Her humble background did not stop Aruna of Vizag from dreaming big, as she made her place in the circuit of chess boxing.
Born into a modest background in Vizag, to a mother who earns her living as a domestic worker and a day labourer father, 21-year-old Korukonda Aruna was meant for greater things. At school, she started playing Kabaddi and was the only girl selected from the State for the Kabaddi Nationals. However, issues with her coach and financial problems at home led her to withdraw from the sport. Instead, she dropped out of school and learnt beauty parlour work in Vizag to help her family. She worked for 2 years as a beautician and played a principal role in elevating her family’s finances and saving up for her elder sister’s marriage and dowry. However throughout this period, her love for sports never left her, and she kept feeling that there was more to life than this.
In 2016, she met some of her friends who were learning boxing near her house. She was attracted to the sport because it taught self-defence and as a young girl, she felt it was needed to navigate the world around her. After 2 weeks of training when she defeated those same friends while sparring, she realised she had a flair for boxing. Her talent was also recognised by her coaches, Dhronacharya Award winner I. Venkateshwar Rao and S.V. Ramana. After training for a month she was selected for a State Level Boxing Tournament where she won a silver medal. Following this win, she went to Assam for the Senior Nationals and won a bronze medal there.
Since then Aruna has won many awards and medals. She has also participated in Chess Boxing Tournaments, a hybrid sport that combines chess and boxing. She took part in 4 National Chess Boxing Tournaments winning 2 silver and 2 gold medals. She also participated in the Chess Boxing Amateur World Championship in 2017 and came away with a silver medal. She has been selected for this year’s World Championship too.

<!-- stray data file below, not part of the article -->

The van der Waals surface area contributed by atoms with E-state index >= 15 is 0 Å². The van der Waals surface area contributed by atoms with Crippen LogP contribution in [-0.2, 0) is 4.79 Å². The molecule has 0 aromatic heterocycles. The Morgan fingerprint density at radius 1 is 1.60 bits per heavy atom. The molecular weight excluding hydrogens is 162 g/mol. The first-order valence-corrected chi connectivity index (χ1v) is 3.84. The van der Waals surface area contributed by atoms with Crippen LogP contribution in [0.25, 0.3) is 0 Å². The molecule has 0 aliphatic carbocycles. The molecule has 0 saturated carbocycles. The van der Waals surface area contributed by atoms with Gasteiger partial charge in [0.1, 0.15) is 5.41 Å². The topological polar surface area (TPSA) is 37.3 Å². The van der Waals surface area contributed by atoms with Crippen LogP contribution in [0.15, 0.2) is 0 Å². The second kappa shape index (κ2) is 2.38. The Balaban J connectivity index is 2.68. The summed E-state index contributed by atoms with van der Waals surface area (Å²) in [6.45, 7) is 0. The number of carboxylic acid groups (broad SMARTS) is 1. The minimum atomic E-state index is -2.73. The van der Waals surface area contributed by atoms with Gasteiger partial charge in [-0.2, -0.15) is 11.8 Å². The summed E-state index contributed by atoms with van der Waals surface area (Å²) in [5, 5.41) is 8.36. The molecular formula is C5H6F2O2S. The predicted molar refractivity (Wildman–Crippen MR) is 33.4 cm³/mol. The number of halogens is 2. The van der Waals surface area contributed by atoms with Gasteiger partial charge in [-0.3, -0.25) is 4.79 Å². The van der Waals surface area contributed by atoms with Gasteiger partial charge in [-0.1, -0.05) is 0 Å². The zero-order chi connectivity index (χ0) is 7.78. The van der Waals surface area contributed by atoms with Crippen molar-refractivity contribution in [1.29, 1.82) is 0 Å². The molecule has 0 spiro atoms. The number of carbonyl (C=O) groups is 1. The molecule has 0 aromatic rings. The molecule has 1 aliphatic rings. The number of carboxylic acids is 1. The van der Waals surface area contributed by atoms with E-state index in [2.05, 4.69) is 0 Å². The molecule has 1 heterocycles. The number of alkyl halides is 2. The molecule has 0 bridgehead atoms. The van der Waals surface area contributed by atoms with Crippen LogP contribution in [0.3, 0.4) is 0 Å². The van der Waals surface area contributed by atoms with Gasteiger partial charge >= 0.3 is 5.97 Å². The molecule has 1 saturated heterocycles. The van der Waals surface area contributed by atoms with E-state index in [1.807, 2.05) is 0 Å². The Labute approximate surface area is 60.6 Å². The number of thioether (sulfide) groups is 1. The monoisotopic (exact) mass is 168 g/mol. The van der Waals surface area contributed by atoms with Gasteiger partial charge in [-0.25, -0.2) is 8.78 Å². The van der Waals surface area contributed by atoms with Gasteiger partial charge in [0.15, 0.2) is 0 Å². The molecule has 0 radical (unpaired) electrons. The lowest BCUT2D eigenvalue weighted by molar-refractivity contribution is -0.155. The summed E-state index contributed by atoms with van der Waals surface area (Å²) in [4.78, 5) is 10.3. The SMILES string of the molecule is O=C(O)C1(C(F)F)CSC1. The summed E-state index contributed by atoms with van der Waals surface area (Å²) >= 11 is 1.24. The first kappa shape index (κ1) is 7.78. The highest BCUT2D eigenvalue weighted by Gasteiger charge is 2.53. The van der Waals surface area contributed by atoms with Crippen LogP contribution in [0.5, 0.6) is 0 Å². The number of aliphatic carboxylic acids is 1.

Though her journey has been incredible, it has not been without its challenges. Aruna has had to struggle to find sponsorship. She has had trouble buying basic equipment like gloves and shoes and has had to rely on her own hard earned money or the benevolence of some well-wishers. Tournament fees too are expensive and added to this she faces opposition from her family who feel she is wasting time when she should be trying to supplement the family’s income. They are also concerned about whether anyone would marry her because of the ‘manly’ sport she is participating in. The family’s misgivings have been exacerbated by the community talking about her going out of the house every day for training.
Despite all setbacks, Aruna remains passionate about her sport and wants to do well in the upcoming World Championship. She hopes that she will be able to earn some money from this so that she can give it to her parents in the hope of earning their approval and blessings. “I dream of getting a job in the Army or the Police because these are two professions where you can help people the most”, she says.